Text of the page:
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Puccinia polysora Epidemics on Maize Associated with Cropping Practice and Genetic Homogeneity. M. C. Futrell, Research Plant Pathologist, Plant Science Laboratory, Agricultural Research Service, U.S. Department of Agriculture, and the Mississippi Agricultural and Forestry Experiment Station, Mississippi State 39762; Phytopathology 65:1040-1042. DOI: 10.1094/Phyto-65-1040.

Southern corn rust (which is incited by Puccinia polysora) caused losses to late-planted corn in the lower Mississippi River valley in 1972, 1973, and 1974. The northern limit of the epiphytotics was Natchez, Mississippi, in 1972; Cairo, Illinois, in 1973; and southern Illinois and Indiana in 1974. The 1974 epiphytotic extended eastward from the Mississippi River into the Tennessee, Cumberland, and Ohio River valleys. This epiphytotic reached western Kentucky by late June and probably would have spread into the main part of the Corn Belt except for dry weather in June and July. Yields of heavily rusted late-planted corn were 5,320 kg/hectare (ha), compared with 9,604 kg/ha for nonrusted early planted corn. Severe stalk lodging was associated with heavy rust infection. Two major factors are believed to contribute to increased rust incidence on corn in the lower Mississippi River valley: (i) late-season corn production has increased with attempts to grow two corn crops annually, and (ii) limited germplasm in currently grown hybrids has reduced genetic diversity leaving corn genetically vulnerable to P. polysora.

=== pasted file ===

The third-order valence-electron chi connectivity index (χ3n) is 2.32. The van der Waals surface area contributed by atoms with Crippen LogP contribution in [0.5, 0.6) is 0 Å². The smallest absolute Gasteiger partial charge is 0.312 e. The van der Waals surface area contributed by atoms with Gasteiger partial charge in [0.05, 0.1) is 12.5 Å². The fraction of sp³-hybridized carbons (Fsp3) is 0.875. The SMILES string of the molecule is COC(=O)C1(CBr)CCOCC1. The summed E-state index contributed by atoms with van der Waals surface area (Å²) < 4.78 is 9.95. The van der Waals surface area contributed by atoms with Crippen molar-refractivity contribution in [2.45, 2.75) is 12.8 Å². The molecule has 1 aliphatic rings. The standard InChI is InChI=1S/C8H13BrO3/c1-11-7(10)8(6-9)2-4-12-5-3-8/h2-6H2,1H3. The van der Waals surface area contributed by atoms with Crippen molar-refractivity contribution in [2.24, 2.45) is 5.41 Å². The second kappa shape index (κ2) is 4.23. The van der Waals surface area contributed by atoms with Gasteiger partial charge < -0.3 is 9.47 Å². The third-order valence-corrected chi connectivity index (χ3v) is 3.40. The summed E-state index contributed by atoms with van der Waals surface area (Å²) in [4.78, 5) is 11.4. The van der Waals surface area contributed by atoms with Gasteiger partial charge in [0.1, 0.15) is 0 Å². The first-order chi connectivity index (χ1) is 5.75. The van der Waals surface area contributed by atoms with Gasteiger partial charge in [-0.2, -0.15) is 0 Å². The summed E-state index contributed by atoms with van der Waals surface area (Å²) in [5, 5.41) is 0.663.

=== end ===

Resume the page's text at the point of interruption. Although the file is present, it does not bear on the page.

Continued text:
Additional keywords: yield-reduction, stalk lodging, Zea mays, genetic vulnerability, epidemiology.